My mother is a witch. Of the good kind variety: she has an unfailing lie radar. It’s impossible to lie to her, even with a continent and an ocean between us. She will spot minor variations in my voice which will lead to pointed questions, trying to get to the heart of the matter.
I inherited her radar, often surprising my step-children with knowledge they thought they successfully kept from me. I suppose our witchcraft is nothing more than attuned intuition.
It would never occur to me to shield my mother from my most life changing events although, two years ago, I toyed with the idea of not telling my father I had cancer. He was already frail, I reasoned, and the worry would have upset him. I lived so far away and I could easily concoct a good story on why I was not going to Italy for Christmas as I had planned. My resolve lasted the whole of two weeks.
In the end, I felt that, had he found out by accident after the fact, he would have been crushed and, anyway, family members, even when scattered around the globe, are supposed to rally around each other in times of difficulties. It was a good decision: yes, he was worried, but through weekly conversations in which he heard me positive and upbeat, he charted the steps of my recovery and was reassured all was well. And, in the process, even in his diminished physical capacity, he felt he was still relevant.
It’s the relevance of older people I have been considering in the last few days, since a woman, in her 90s, attending one of the classes I take, complained of American society pushing the elderly aside, not to be heard or seen (never mind that this particular woman has a mind and a memory that put mine to shame).
More pointedly, an acquaintance called me a few days ago, to discuss her breast cancer diagnosis. When we got to dissect her surgery, I suggested she had her mother come stay with her (they live in different cities) to help with cooking and chores. “I am not planning on telling her” the woman told me. Her reasons have to do with not putting undue worry on her 80-year-old mother, who seems to spend too much time worrying in general. “I am afraid it will be such a shock she will never recover from it.”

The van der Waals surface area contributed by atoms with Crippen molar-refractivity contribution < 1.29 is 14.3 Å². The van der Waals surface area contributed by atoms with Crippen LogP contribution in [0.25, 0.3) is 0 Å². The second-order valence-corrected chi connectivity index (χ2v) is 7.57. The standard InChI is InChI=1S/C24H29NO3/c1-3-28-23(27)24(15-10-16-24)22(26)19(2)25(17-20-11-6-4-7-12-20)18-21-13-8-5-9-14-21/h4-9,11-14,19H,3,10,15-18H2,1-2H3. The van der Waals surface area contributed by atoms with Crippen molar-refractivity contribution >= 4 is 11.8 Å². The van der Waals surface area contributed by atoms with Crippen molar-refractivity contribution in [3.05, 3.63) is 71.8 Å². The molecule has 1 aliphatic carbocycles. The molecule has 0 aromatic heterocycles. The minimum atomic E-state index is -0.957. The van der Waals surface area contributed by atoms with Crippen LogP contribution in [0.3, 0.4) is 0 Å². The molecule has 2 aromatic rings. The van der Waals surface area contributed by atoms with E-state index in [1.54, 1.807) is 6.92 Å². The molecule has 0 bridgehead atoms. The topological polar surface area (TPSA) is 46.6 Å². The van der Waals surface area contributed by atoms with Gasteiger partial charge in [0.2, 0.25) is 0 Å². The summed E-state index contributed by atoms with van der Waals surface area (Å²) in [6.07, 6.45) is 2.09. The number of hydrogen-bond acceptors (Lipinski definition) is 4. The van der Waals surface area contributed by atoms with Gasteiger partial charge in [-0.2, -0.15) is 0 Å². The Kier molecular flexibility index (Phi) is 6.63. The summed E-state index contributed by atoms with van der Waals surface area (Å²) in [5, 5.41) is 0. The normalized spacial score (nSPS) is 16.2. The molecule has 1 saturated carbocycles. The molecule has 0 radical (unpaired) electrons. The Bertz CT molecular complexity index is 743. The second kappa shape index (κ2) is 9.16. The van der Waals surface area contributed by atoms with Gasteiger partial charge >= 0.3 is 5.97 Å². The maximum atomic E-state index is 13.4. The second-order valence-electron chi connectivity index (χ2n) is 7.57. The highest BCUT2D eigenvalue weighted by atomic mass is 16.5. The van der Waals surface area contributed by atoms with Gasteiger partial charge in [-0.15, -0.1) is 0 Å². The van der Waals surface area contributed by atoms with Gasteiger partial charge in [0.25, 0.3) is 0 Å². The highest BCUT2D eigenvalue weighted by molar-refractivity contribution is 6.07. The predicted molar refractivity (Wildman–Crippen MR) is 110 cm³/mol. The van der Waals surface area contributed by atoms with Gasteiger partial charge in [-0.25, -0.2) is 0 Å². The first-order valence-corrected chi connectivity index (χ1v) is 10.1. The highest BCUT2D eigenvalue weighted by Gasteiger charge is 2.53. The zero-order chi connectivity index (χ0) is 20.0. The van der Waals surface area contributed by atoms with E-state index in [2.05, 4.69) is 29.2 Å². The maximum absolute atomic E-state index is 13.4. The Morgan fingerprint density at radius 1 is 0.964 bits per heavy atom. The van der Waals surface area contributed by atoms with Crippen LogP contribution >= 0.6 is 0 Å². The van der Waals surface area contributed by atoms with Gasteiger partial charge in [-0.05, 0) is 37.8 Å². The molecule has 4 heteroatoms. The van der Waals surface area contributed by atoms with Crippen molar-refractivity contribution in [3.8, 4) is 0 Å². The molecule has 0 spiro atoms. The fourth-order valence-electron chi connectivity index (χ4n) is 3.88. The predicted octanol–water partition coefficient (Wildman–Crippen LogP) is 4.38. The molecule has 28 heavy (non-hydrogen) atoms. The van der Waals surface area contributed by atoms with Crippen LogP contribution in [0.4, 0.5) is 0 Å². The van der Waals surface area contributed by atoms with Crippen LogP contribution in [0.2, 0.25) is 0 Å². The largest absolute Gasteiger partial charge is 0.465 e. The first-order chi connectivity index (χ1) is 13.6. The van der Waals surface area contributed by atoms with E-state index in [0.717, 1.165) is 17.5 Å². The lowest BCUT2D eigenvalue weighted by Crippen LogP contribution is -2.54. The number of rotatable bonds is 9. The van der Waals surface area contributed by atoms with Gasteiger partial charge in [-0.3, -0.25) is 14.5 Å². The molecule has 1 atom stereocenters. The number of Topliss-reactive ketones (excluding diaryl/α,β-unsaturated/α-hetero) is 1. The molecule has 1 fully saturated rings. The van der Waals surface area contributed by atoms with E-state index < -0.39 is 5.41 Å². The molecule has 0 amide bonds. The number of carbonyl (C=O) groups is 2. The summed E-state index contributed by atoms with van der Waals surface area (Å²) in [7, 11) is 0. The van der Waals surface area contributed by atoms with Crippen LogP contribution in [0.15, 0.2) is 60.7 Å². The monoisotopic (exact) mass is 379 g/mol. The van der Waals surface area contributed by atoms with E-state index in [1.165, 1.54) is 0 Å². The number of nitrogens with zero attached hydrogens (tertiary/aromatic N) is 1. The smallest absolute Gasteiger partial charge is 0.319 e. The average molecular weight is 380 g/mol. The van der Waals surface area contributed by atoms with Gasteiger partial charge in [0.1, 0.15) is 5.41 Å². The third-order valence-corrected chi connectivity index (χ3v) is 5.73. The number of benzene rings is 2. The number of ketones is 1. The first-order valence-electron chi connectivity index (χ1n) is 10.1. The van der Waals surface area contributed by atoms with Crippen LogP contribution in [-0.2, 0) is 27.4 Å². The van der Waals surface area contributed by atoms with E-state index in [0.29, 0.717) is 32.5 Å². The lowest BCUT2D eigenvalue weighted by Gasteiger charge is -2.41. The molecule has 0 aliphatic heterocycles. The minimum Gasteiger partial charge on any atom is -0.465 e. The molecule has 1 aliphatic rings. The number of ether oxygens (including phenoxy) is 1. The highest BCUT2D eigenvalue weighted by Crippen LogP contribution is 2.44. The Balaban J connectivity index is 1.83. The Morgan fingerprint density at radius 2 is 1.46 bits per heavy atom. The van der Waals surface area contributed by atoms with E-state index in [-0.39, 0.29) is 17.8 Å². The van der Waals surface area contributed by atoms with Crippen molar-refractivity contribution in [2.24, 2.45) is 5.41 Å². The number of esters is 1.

I held my tongue, just suggested she thinks about it clearly, and tried not to be judgmental. After all, this woman is, unselfishly, trying to protect her mother’s well-being.
But I did ask myself when it is right to shield our parents from painful truths, the same way they did when we were children; at what point is sparing them certain realities productive? Is it just a way to infantilize them, making them less relevant, pushing them to the margins?
In the absence of diminished mental capacities, like dementia, or serious illness, is it beneficial to cut them out from our most difficult decisions? Is bliss ignorance preferable to, possibly, unmanageable worry?
I wonder if, at the core, keeping our mouths shut also carries the selfish benefit of not having to manage one more problem while juggling a serious issue. It is certainly true that dealing with elderly parents also means long conversations, detailed explanations, a good dose of soothing and a bottomless well of patience. Still, I can’t help thinking that keeping an adult relevant to the life of his or her family is a bigger kindness than providing a worry free life. Then again, I am not so sure. Thoughts?